Blame the Process, Not Yourself or Others

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Assume something did not work out as you intended it. Are you starting to blame yourself? Maybe even other people are happy to see you as the guilty one who messed up. When you have to do the same thing again, this self-blaming will not be helpful at all. For management, there is a well-known rule about business problems: blame the process, not the people. I am convinced that the same is true in everyday life.

Blaming yourself is a guarantee for a blockade.

Instead, start to look at went wrong as a process. What happened, what were the actions, what was the input, what was the output?

By applying process thinking to problems, you can detach yourself from what went wrong. You open it up for an analysis. Then you look at the process and search for faulty design of the process.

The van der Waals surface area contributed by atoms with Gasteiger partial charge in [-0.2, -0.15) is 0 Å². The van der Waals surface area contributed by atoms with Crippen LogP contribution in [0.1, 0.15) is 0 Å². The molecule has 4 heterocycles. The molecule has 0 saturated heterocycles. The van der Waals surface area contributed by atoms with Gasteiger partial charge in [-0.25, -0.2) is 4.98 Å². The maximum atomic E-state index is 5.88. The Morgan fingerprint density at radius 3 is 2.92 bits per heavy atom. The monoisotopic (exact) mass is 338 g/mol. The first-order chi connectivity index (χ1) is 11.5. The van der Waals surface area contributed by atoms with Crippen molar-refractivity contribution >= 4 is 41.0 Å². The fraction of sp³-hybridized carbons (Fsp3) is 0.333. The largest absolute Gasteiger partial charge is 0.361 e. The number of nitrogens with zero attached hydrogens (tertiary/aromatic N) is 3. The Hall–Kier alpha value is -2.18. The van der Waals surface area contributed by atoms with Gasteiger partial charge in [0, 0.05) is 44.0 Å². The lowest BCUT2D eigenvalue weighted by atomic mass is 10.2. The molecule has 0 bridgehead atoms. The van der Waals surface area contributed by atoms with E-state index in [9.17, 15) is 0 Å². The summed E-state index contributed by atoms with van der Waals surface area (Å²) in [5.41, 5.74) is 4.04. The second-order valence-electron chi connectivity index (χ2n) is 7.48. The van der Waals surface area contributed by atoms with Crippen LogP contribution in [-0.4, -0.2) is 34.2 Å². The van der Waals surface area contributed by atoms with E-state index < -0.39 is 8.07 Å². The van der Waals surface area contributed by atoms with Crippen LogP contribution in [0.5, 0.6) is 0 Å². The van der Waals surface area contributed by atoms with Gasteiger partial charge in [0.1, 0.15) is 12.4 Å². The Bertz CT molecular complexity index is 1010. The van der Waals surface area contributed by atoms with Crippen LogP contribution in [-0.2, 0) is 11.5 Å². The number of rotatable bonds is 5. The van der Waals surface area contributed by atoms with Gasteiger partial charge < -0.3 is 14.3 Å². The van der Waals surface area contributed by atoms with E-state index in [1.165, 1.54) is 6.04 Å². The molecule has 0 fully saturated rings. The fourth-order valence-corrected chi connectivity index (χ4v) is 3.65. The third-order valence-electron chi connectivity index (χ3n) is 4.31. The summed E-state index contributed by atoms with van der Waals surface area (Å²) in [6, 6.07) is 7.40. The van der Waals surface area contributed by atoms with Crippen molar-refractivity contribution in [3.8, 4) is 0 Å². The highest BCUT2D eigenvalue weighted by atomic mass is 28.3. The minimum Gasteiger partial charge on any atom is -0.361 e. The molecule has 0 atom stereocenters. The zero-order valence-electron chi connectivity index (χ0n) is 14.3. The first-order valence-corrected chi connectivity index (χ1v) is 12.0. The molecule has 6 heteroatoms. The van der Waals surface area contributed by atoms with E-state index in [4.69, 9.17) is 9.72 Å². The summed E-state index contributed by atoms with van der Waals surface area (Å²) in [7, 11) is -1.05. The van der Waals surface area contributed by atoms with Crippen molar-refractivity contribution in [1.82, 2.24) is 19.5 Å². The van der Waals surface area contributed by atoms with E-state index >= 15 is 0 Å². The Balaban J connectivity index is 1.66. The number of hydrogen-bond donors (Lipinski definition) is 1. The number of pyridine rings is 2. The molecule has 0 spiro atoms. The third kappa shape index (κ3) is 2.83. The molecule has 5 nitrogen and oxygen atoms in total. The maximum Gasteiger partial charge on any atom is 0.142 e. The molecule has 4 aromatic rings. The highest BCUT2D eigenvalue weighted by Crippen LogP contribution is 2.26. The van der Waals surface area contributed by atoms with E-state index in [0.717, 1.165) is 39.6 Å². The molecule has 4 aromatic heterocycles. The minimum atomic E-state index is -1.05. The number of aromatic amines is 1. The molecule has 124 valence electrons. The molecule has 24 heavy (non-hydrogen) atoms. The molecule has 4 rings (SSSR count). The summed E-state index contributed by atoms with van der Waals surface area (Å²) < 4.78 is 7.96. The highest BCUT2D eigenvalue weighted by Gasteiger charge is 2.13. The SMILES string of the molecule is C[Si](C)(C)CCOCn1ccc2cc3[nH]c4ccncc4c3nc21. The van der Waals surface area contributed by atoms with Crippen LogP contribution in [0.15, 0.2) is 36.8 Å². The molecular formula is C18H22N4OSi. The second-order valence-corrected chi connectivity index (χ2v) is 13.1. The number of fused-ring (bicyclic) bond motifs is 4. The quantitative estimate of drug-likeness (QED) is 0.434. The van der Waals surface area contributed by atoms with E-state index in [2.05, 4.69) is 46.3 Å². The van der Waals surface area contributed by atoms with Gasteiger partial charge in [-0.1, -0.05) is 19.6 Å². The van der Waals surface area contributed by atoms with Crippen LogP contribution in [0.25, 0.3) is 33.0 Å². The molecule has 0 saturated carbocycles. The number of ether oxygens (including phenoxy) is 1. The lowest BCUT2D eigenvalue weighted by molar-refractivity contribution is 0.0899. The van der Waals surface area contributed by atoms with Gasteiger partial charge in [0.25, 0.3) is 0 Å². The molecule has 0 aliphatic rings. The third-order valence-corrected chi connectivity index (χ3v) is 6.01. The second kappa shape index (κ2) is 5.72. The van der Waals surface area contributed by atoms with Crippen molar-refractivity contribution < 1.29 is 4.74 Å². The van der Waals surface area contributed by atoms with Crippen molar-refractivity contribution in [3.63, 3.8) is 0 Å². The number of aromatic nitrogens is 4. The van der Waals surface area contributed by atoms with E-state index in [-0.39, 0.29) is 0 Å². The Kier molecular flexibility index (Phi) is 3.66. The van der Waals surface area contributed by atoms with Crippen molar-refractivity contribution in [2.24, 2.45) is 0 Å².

You need only five questions:

  • What was the intended value?
  • Which actions added value or reduced waste?
  • Which actions did not add value or created waste?
  • How can more value be created?
  • How can waste be reduced?
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